> format=>'basic -rows iostats last -rows'));

PLAN_TABLE_OUTPUT
--------------------------------------------------------------------------------
EXPLAINED SQL STATEMENT:
------------------------
select sum(c1) from foo

Plan hash value: 1342139204

----------------------------------------------------------------------------
| Id  | Operation          | Name | Starts | A-Rows |   A-Time   | Buffers |
----------------------------------------------------------------------------
|   0 | SELECT STATEMENT   |      |      1 |      1 |00:00:00.01 |       3 |
|   1 |  SORT AGGREGATE    |      |      1 |      1 |00:00:00.01 |       3 |
|   2 |   TABLE ACCESS FULL| FOO  |      1 |     64 |00:00:00.01 |       3 |
----------------------------------------------------------------------------

Although Oracle performed a full table scan on the 64 row table it only needed 3 consistent gets. Because the SUM function ran entirely inside the Oracle server process, which required no interaction with the client, the arraysize has no impact.

The Read Consistency Trap

Another thing to watch out for is known as the Read Consistency Trap, which causes the number of consistent gets to go up whenever the Oracle database server has to apply undo records to a data block to make it read consistent. Each undo record that gets applied increases the number of consistent gets by one as illustrated below:

SQL> show array
arraysize 70
SQL> select * from foo;

        C1
----------
         1
....
....
        64

64 rows selected.

SQL> select * from table(dbms_xplan.display_cursor( -
> format=>'basic -rows iostats last -rows'));

PLAN_TABLE_OUTPUT
--------------------------------------------------------------------------------
EXPLAINED SQL STATEMENT:
------------------------
select * from foo

Plan hash value: 1245013993

---------------------------------------------------------------------------
| Id  | Operation         | Name | Starts | A-Rows |   A-Time   | Buffers |
---------------------------------------------------------------------------
|   0 | SELECT STATEMENT  |      |      1 |     64 |00:00:00.01 |      69 |
|   1 |  TABLE ACCESS FULL| FOO  |      1 |     64 |00:00:00.01 |      69 |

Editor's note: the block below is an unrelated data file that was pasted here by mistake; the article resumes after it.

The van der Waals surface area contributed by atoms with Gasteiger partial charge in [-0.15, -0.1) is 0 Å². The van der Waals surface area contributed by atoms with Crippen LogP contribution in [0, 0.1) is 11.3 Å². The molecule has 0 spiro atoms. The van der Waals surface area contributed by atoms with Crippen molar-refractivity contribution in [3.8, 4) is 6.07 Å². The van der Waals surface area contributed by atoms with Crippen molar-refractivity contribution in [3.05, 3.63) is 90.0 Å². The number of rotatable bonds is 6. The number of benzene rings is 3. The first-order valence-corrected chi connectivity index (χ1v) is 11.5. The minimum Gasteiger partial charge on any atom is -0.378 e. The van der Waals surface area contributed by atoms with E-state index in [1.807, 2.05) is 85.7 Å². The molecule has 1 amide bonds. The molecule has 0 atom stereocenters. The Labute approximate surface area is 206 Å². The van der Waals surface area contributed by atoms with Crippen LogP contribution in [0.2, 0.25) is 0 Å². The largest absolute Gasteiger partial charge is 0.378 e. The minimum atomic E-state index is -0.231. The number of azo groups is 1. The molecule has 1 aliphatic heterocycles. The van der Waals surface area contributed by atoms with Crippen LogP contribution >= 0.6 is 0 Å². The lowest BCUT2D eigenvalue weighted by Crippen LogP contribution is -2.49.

---------------------------------------------------------------------------

Suddenly there are 69 consistent gets instead of 5, as shown previously, using an arraysize of 70. The extra 64 consistent gets are caused by applying 64 undo records to make the data block read consistent. The 64 undo records were created in another session by updating each row in a PL/SQL loop (one row at a time) without issuing a COMMIT.

A little quiz to wrap-up

The final example shows yet another number of consistent gets for retrieving the same 64 rows using an arraysize of 70:

SQL> show array
arraysize 70
SQL> select * from foo;

        C1
----------
         1
....
....
        64

64 rows selected.

SQL> select * from table(dbms_xplan.display_cursor( -
> format=>'basic -rows iostats last -rows'));

PLAN_TABLE_OUTPUT
--------------------------------------------------------------------------------
EXPLAINED SQL STATEMENT:
------------------------
select * from foo

Plan hash value: 1245013993

---------------------------------------------------------------------------
| Id  | Operation         | Name | Starts | A-Rows |   A-Time   | Buffers |
---------------------------------------------------------------------------
|   0 | SELECT STATEMENT  |      |      1 |     64 |00:00:00.01 |      24 |
|   1 |  TABLE ACCESS FULL| FOO  |      1 |     64 |00:00:00.01 |      24 |
---------------------------------------------------------------------------

If you can explain why there are 24 consistent gets instead of just 4 please leave a comment below and I will let you know if you are correct ;-)
-Harald

Posted in Oracle | 17 Comments »

Checkpoint presentation presented at the RAC SIG

Posted by Harald van Breederode on October 30, 2009

Yesterday I presented my What’s the Point of Oracle Checkpoints presentation at the Oracle RAC SIG and although I was a bit nervous it went quite well. However somehow my assigned time slot was shortened without notice and instead of having 90 minutes for my presentation I had to cut short after just 60 minutes. Lucky enough I finished the presentation before this, but there wasn’t enough time to run all my nicely prepared demos….

Yesterday evening I captured the demo output to give you a chance to look at the demos you had to miss yesterday. Apologies for cutting short yesterday.
-Harald

Posted in Oracle | 3 Comments »